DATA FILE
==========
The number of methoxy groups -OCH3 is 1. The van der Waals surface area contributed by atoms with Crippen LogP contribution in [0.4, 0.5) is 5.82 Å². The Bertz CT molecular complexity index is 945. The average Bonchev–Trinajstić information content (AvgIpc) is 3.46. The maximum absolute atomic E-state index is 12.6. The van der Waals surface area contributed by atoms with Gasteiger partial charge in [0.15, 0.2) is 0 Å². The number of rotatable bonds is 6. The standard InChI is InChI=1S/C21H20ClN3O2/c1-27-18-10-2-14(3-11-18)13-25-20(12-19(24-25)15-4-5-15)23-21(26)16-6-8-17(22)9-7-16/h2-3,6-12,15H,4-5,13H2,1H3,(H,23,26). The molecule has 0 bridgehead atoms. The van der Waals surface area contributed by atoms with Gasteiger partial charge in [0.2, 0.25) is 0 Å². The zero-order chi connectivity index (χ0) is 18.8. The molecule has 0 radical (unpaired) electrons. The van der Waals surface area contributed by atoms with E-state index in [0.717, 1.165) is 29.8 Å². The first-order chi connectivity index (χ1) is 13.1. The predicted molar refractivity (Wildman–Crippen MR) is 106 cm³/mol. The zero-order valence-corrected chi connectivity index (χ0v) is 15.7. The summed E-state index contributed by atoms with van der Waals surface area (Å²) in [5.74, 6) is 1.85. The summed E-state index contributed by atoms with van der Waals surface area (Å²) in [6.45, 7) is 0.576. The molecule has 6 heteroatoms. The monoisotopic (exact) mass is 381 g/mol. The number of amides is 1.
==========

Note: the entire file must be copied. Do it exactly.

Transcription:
The number of methoxy groups -OCH3 is 1. The van der Waals surface area contributed by atoms with Crippen LogP contribution in [0.4, 0.5) is 5.82 Å². The Bertz CT molecular complexity index is 945. The average Bonchev–Trinajstić information content (AvgIpc) is 3.46. The maximum absolute atomic E-state index is 12.6. The van der Waals surface area contributed by atoms with Gasteiger partial charge in [0.15, 0.2) is 0 Å². The number of rotatable bonds is 6. The standard InChI is InChI=1S/C21H20ClN3O2/c1-27-18-10-2-14(3-11-18)13-25-20(12-19(24-25)15-4-5-15)23-21(26)16-6-8-17(22)9-7-16/h2-3,6-12,15H,4-5,13H2,1H3,(H,23,26). The molecule has 0 bridgehead atoms. The van der Waals surface area contributed by atoms with Gasteiger partial charge in [0.2, 0.25) is 0 Å². The zero-order chi connectivity index (χ0) is 18.8. The molecule has 0 radical (unpaired) electrons. The van der Waals surface area contributed by atoms with E-state index in [0.717, 1.165) is 29.8 Å². The first-order chi connectivity index (χ1) is 13.1. The predicted molar refractivity (Wildman–Crippen MR) is 106 cm³/mol. The zero-order valence-corrected chi connectivity index (χ0v) is 15.7. The summed E-state index contributed by atoms with van der Waals surface area (Å²) in [5.74, 6) is 1.85. The summed E-state index contributed by atoms with van der Waals surface area (Å²) in [6.45, 7) is 0.576. The molecule has 6 heteroatoms. The monoisotopic (exact) mass is 381 g/mol. The number of amides is 1.